Carrie: To follow up on that point, these are kids who most of them have never left the Bronx. It’s rare for them to go to Manhattan to be perfectly honest…And there is no question that in order for them to succeed in college and later on in life they need to be exposed to other ideas, other people, other ways of thinking. So we find programs we can partner with, and support programs that allow kids to go away. This year we happen to be sending kids on a program called Operation Breaking Stereotypes, which is a partnership with a school in Maine, a very rural community, and it allows kids to see contemporaries who are really different from them. They visit each other in their respective towns and they really get a lot out sharing thoughts and in the process breaking stereotypes they might have held about different groups of people.
Talk to us about the school’s graduation rate. The Urban Assembly schools report having a higher rate of gradation, is that true of the Bronx Academy of Letters as well?
Carrie: We count about 85% of the senior class graduating every year. That is higher than the city average, which is about 65%; simply because students get special attention, because our mission really puts forward the skills that they need in college. Things that we do now include application workshops, SAT prep, the things that will help them get into college, that you just don’t get at public schools because there is no budget for those types of things. We even have a college counselor on staff full-time; our principal has to find a way to find her salary in the budget. Other schools don’t make that priority.
Are there any other things that the school does to arm them with the skills that other schools might not be teaching?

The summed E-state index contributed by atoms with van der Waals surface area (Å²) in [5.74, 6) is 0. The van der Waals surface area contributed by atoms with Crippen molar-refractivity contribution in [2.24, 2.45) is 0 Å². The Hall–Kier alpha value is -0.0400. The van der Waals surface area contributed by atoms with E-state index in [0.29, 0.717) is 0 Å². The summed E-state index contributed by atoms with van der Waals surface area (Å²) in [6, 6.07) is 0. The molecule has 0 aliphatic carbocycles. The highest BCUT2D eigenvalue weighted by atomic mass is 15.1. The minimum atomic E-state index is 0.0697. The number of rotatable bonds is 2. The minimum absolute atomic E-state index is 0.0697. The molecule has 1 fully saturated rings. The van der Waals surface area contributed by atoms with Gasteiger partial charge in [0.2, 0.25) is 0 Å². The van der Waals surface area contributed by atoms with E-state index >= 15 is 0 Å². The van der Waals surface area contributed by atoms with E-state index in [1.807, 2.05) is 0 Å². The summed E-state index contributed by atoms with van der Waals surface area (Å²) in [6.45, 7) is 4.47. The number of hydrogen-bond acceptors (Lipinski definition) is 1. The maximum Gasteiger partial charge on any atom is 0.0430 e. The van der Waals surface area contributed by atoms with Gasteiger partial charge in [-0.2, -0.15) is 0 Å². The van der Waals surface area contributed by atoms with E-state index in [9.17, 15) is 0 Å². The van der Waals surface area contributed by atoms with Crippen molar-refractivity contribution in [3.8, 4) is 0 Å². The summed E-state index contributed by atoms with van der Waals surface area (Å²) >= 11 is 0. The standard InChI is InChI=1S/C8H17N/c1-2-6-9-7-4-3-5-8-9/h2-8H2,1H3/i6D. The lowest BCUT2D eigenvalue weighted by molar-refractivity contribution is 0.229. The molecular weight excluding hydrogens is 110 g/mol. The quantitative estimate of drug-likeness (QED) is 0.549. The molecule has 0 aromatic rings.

Toni: Last year we had a guy from TD Bank come in and talk to the kids about things like getting a credit card, getting a checking account, what does it mean when you write a check, what does it mean when you charge something on a credit card, what does it mean when you use a debit card? We do try to prepare kids with basic life skills.
Carrie: One of the big ones that we talk about a lot is health and wellness. These are kids who come from an area with ridiculously high rates of childhood Type 2 diabetes, childhood asthma, and childhood obesity. Those are things we approach. In order to sit in the classroom and not fall asleep and get your homework done, you have to have three solid meals a day, and stay healthy and stay fit in order to do your schoolwork. So those are things we work on.
We have a garden at school, and a health curriculum with it that teaches kids about growing fresh produce and they bring home recipes to their families who might not be familiar with fresh produce either. You know, a lot of the families eat a lot of fast food because it’s what’s available and what’s cheap.
We built a climbing wall in our gym, it might be the only one in the Bronx, to give kids a fun and interesting way to stay fit. That’s used by a lot of kids with a lot of different capabilities. We pay a lot of attention to our athletic program as well because it’s a motivation to stay in school. They have to get a certain GPA if they want to play on a public school athletic team and if they are not a student by nature, it’s something they look forward to doing and coming to school for.
Do you think these smaller schools like the Academy of Letters are the future of education when the Department of Education on a national level isn’t able to have the funding for programs like these?
Toni: The funding issue is really complicated, I’ve spoken recently to Joan [Sullivan] with her new role in Los Angeles [as Deputy Mayor of Education] and she feels that public school as we know it can’t really exist and educated kids the way that it needs to. It needs private partnership, which is what we’re doing with an advisory board Bronx Letters. The budget cuts are so mind-boggling, you can’t believe what the teachers have to deal with. It’s shocking.
Carrie: We’re dealing with kids who are the poorest in the nation. We’re right near the Upper East Side. Well, the schools there don’t get a cent more than we do. The city calculated an amount of funding per kid, etc. But the difference is that in more affluent areas there are PTAs who raise a lot of money every year also to supplement what the city pays for, that pay for all kinds of trips and activities, and pay for things out of the families’ pockets. And our students don’t have that possibility. That’s why this advisory board exists.
Click here to find out more about The Urban Assembly Bronx Academy of Letters.